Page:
When we talk to executives who are thinking about expanding into Myanmar, many of their concerns seem to come down to the same thing: politics. There is a round of elections coming up in late 2015 that has the potential to radically shift the country’s power structures, and the prospect of dramatic change in Myanmar’s leadership is giving companies pause because it adds to the uncertainty already inherent in the market. Many executives are waiting to invest until they see how things shake out.
The problem with this approach is that companies looking for political certainty in Myanmar will have to wait quite a while to get it. After the new president, cabinet, and legislature take office at the beginning of 2016, it will take at least another 2–3 quarters for businesses to really assess the new government’s priorities and capabilities. In other words, companies will not have significantly more political certainty in Myanmar until Q4 of 2016 at the earliest. That’s a long time to wait, particularly if your competitors are already in the market.
This is not to say that all companies should be investing now; it is simply to say that companies should recognize that political uncertainty in Myanmar isn’t going away anytime soon. And that’s not just true of the overarching governmental structures. It’s also true of the operating environment.
To give an example, I met with one executive during a recent trip to Yangon who shared a story about his experience with Myanmar’s Internal Revenue Department (IRD). Apparently, the government had lowered taxes for his company the year before, but he was still made to pay taxes at the original rate. It turns out that there was a communication breakdown within the government, and the IRD simply hadn’t inputted his company’s new rates into their system. (The authorities returned the money once the problem was identified several months later.)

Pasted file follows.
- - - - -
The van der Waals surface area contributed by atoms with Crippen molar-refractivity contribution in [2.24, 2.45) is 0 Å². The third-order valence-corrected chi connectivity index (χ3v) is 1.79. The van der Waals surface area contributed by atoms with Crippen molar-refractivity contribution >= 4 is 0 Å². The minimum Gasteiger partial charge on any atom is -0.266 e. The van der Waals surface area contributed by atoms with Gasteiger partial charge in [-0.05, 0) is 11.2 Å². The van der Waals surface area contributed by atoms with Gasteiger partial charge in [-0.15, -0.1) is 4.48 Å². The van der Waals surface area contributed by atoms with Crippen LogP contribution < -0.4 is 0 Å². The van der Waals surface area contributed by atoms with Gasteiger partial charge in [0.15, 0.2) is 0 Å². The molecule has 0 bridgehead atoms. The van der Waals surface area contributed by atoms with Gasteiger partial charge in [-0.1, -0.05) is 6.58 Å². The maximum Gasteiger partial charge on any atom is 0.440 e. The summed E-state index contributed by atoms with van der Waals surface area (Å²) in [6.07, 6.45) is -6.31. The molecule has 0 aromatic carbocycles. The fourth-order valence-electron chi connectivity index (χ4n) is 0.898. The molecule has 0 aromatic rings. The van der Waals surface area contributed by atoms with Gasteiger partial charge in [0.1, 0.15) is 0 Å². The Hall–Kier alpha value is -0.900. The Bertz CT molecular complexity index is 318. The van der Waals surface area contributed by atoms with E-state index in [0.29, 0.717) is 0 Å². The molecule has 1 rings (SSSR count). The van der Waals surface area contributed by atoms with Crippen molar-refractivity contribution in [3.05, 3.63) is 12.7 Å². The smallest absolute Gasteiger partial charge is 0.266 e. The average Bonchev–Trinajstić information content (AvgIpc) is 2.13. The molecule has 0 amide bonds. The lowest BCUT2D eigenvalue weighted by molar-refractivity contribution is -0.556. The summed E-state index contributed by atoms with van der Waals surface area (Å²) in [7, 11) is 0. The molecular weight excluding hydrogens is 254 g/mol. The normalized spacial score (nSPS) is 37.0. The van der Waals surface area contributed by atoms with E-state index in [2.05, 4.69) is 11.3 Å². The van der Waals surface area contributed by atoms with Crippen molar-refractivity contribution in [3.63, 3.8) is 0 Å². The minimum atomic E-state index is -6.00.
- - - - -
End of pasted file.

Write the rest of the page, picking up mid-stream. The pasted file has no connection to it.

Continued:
The bottom line is that any company with a presence in Myanmar will have to navigate gray areas for the foreseeable future. After decades of isolation and stagnation, the country’s institutions are immature and its legal frameworks are weak. Myanmar’s officials are still learning the basics of government administration, and its legislators are rushing to fill gaps in its regulatory infrastructure. They are moving quickly, but they have a lot of ground to cover.
With this in mind, executives who are thinking about expanding into Myanmar should not delay their decision on the hope that the situation will clear up sometime next year. Instead, they should consider whether they would rather invest now with less political certainty or invest two-and-a-half years from now with more political certainty. Comparing those two scenarios will give executives who are weighing their options a much better idea of the tradeoffs they face.